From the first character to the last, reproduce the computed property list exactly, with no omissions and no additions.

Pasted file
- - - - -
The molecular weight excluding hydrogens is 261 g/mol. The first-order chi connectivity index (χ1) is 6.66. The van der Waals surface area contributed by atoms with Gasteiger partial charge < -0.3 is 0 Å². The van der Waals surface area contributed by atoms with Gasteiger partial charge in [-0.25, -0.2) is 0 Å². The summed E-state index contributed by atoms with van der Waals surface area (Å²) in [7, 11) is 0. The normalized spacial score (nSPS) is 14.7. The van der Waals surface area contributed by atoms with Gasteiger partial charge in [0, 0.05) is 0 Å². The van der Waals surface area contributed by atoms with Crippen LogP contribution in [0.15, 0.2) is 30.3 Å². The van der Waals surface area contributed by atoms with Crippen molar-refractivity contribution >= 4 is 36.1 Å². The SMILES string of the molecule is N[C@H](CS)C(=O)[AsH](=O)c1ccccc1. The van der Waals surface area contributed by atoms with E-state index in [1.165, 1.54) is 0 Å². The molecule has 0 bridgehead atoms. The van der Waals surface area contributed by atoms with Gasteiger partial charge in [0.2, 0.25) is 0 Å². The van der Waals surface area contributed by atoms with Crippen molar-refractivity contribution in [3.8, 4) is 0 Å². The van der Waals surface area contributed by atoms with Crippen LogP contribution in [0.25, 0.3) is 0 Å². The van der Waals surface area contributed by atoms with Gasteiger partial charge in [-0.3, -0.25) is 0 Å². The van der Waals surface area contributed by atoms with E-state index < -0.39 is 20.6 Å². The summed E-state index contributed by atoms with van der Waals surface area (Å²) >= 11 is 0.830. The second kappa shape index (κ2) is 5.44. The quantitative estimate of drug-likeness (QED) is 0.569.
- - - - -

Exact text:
The molecular weight excluding hydrogens is 261 g/mol. The first-order chi connectivity index (χ1) is 6.66. The van der Waals surface area contributed by atoms with Gasteiger partial charge < -0.3 is 0 Å². The van der Waals surface area contributed by atoms with Gasteiger partial charge in [-0.25, -0.2) is 0 Å². The summed E-state index contributed by atoms with van der Waals surface area (Å²) in [7, 11) is 0. The normalized spacial score (nSPS) is 14.7. The van der Waals surface area contributed by atoms with Gasteiger partial charge in [0, 0.05) is 0 Å². The van der Waals surface area contributed by atoms with Crippen LogP contribution in [0.15, 0.2) is 30.3 Å². The van der Waals surface area contributed by atoms with Crippen molar-refractivity contribution >= 4 is 36.1 Å². The SMILES string of the molecule is N[C@H](CS)C(=O)[AsH](=O)c1ccccc1. The van der Waals surface area contributed by atoms with E-state index in [1.165, 1.54) is 0 Å². The molecule has 0 bridgehead atoms. The van der Waals surface area contributed by atoms with Gasteiger partial charge in [0.2, 0.25) is 0 Å². The van der Waals surface area contributed by atoms with Crippen molar-refractivity contribution in [3.8, 4) is 0 Å². The van der Waals surface area contributed by atoms with Crippen LogP contribution in [0.25, 0.3) is 0 Å². The van der Waals surface area contributed by atoms with Gasteiger partial charge in [-0.3, -0.25) is 0 Å². The van der Waals surface area contributed by atoms with E-state index < -0.39 is 20.6 Å². The summed E-state index contributed by atoms with van der Waals surface area (Å²) >= 11 is 0.830. The second kappa shape index (κ2) is 5.44. The quantitative estimate of drug-likeness (QED) is 0.569.